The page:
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In most parts of the country, how utilities plan their distribution systems – the network of poles, wires and other equipment designed to support electricity delivery at the local level – is something of a “black box.” But now, with the continued proliferation of distributed energy resources (DERs) – ranging from rooftop solar to onsite battery storage and demand response – available to help manage electric supply and demand at the distribution level, that black box needs to be opened. Colorado is doing just that by joining a growing number of states that are implementing distribution system planning (DSP) rules for the first time.

Colorado’s rules, which are expected to increase transparency around utility distribution system investments and facilitate new opportunities for deployment of DERs, provide one example of how states can support a cleaner, more flexible, more reliable grid. That has certainly been the direction AEE has been pushing in its engagement in this proceeding as well as others in , , and .

In 2019, the Colorado legislature passed , which required the Public Utilities Commission (PUC) to develop regulations that would provide greater visibility into utility distribution systems and provide new pathways for DERs to meet system needs. After concluding an on distribution system planning, the PUC opened a in December 2020 to develop the DSP rules. The Commission worked to consider stakeholder input throughout the first half of 2021 before issuing a on the regulations in early September.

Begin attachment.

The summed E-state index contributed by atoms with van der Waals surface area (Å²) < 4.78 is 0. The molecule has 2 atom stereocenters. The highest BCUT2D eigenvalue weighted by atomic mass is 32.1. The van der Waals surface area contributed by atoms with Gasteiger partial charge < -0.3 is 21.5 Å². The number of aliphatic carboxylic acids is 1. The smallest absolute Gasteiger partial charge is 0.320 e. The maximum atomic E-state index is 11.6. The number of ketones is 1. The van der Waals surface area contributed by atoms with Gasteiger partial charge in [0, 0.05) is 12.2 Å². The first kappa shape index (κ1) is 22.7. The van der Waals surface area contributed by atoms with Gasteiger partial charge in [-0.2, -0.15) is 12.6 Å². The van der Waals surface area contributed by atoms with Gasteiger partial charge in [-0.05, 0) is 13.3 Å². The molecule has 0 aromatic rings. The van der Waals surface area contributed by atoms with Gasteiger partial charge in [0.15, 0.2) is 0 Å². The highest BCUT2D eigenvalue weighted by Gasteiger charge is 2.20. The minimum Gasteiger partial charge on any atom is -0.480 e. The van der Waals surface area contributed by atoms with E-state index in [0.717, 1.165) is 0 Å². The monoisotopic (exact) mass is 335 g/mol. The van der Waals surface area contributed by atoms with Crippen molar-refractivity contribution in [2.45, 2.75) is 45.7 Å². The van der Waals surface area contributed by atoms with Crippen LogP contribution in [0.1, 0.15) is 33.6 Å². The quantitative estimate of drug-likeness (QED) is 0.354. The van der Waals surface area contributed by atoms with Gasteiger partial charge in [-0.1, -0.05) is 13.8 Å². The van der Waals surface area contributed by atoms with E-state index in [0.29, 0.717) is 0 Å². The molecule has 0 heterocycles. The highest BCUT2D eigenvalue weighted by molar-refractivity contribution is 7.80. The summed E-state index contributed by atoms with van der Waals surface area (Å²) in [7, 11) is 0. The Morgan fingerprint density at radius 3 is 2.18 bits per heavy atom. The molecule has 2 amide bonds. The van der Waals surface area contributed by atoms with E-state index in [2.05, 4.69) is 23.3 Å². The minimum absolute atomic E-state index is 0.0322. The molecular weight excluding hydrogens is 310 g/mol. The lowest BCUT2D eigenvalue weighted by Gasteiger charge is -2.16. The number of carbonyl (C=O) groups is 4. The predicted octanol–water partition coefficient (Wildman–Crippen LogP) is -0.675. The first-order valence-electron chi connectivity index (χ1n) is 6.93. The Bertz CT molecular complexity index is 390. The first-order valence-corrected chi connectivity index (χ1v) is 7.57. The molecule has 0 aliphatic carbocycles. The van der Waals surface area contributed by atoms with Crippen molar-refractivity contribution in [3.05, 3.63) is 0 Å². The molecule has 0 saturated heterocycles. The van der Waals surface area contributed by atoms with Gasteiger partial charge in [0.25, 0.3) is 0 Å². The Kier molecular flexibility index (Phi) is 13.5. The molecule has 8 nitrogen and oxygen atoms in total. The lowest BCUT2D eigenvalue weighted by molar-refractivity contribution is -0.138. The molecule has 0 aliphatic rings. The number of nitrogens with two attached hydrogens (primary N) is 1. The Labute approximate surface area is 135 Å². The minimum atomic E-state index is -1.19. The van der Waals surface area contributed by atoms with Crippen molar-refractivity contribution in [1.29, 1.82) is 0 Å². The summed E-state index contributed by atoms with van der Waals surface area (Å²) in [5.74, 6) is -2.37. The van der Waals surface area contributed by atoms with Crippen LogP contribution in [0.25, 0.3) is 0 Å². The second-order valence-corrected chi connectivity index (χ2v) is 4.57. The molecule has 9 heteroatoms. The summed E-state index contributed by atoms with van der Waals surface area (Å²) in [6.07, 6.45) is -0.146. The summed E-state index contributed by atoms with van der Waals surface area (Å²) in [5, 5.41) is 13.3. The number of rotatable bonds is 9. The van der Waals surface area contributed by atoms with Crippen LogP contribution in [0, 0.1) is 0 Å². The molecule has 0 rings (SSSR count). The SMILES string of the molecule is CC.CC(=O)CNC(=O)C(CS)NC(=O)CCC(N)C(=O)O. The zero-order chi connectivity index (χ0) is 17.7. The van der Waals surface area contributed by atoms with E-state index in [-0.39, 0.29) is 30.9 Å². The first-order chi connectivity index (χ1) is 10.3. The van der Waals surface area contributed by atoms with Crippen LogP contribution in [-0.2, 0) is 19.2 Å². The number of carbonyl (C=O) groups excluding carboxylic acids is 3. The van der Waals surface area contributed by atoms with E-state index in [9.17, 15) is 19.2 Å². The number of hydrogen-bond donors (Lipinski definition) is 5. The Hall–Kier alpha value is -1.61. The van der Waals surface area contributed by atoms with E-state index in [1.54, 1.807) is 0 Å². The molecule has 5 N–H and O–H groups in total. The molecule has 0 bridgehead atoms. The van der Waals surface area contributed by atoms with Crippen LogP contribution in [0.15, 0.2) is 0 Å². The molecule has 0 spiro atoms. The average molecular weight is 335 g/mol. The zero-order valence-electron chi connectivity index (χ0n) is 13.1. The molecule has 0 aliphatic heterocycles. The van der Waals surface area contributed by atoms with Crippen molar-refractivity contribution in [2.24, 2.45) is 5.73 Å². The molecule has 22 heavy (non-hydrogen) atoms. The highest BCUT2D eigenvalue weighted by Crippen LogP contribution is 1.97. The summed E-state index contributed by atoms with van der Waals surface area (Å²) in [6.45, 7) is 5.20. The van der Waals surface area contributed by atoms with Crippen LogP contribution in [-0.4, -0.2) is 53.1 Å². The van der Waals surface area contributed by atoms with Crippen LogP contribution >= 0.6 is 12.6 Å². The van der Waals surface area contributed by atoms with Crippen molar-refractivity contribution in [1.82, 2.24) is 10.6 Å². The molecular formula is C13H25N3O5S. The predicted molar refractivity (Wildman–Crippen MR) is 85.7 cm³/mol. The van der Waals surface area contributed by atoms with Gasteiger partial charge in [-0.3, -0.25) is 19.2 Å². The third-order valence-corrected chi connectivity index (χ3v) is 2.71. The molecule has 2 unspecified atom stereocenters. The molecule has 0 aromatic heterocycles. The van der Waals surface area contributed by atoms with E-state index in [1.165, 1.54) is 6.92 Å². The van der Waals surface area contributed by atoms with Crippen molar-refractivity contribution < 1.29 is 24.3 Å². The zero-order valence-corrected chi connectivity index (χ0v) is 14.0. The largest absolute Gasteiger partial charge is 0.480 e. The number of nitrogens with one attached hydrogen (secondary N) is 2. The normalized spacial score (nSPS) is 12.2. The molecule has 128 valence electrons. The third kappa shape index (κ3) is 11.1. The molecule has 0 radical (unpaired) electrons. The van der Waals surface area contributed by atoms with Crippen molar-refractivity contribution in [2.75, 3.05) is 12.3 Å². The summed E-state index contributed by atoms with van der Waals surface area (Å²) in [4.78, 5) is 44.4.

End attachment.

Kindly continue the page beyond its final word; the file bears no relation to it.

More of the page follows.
In its DSP rules, Colorado has taken a comprehensive approach to considering how the distribution system can evolve to meet future grid and customer needs. Here are some of the highlights:

The Commission opted to include several recommendations put forward by AEE and other partner organizations, including increased stakeholder engagement requirements for utilities prior to filing DSPs, clarification of the grid benefits and services DERs can provide, process improvements to support fair and competitive NWA solicitations, a requirement for utilities to develop a final Action Plan laying out near-term distribution system investments and programs, and more. These modifications strengthen the DSP process and help ensure DSPs achieve the intended goals of supporting grid reliability and preparing the distribution system for a high-DER future.

Now that the rules are finalized, utilities are expected to file DSPs every two years; Xcel Energy’s first DSP will be submitted for PUC review by early 2022. Although issues surrounding HCA data updates, NWA cost-benefit analysis methodologies, and NWA solicitations will require additional focus in utilities’ individual DSP applications, the final DSP rules set in place a robust framework for more transparent, cost-effective grid planning that unlock more of the value that DERs can provide to the system. It’s time for more states to follow suit and view distribution system planning as a foundational step in developing a cleaner, more flexible, more affordable energy future.

AEE has published a set of seven issue briefs on key topics in utility regulation in a changing electric power system, including distribution system planning. Download any or all of the issue brief by clicking below. 

This content was originally published here.